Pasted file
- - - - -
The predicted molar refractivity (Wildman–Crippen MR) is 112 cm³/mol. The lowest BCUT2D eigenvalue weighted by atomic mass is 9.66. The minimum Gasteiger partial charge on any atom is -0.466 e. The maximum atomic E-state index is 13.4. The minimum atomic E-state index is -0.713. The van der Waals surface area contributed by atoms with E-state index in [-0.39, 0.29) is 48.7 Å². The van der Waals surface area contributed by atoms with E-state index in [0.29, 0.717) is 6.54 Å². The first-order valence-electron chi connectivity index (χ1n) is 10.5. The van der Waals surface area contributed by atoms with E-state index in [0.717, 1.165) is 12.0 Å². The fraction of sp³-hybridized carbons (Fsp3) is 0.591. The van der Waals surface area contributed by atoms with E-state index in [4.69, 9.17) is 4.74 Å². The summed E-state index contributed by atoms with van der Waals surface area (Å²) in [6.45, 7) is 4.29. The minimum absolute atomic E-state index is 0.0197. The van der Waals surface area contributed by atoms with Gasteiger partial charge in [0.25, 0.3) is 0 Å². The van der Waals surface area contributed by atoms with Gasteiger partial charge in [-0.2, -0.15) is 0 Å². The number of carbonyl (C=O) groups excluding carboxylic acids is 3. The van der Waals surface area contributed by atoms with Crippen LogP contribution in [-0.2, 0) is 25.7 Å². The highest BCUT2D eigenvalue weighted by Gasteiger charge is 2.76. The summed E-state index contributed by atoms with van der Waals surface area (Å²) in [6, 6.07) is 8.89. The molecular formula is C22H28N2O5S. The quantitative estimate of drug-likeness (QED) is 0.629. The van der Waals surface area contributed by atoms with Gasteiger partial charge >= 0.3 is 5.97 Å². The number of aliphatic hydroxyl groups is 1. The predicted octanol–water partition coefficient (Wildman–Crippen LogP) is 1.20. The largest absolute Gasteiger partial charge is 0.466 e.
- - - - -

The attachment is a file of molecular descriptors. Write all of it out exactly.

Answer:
The predicted molar refractivity (Wildman–Crippen MR) is 112 cm³/mol. The lowest BCUT2D eigenvalue weighted by atomic mass is 9.66. The minimum Gasteiger partial charge on any atom is -0.466 e. The maximum atomic E-state index is 13.4. The minimum atomic E-state index is -0.713. The van der Waals surface area contributed by atoms with E-state index in [-0.39, 0.29) is 48.7 Å². The van der Waals surface area contributed by atoms with E-state index in [0.29, 0.717) is 6.54 Å². The first-order valence-electron chi connectivity index (χ1n) is 10.5. The van der Waals surface area contributed by atoms with E-state index in [0.717, 1.165) is 12.0 Å². The fraction of sp³-hybridized carbons (Fsp3) is 0.591. The van der Waals surface area contributed by atoms with E-state index in [4.69, 9.17) is 4.74 Å². The summed E-state index contributed by atoms with van der Waals surface area (Å²) in [6.45, 7) is 4.29. The minimum absolute atomic E-state index is 0.0197. The van der Waals surface area contributed by atoms with Gasteiger partial charge in [0.25, 0.3) is 0 Å². The van der Waals surface area contributed by atoms with Gasteiger partial charge in [-0.2, -0.15) is 0 Å². The number of carbonyl (C=O) groups excluding carboxylic acids is 3. The van der Waals surface area contributed by atoms with Crippen LogP contribution in [-0.2, 0) is 25.7 Å². The highest BCUT2D eigenvalue weighted by Gasteiger charge is 2.76. The summed E-state index contributed by atoms with van der Waals surface area (Å²) in [6, 6.07) is 8.89. The molecular formula is C22H28N2O5S. The quantitative estimate of drug-likeness (QED) is 0.629. The van der Waals surface area contributed by atoms with Gasteiger partial charge >= 0.3 is 5.97 Å². The number of aliphatic hydroxyl groups is 1. The predicted octanol–water partition coefficient (Wildman–Crippen LogP) is 1.20. The largest absolute Gasteiger partial charge is 0.466 e.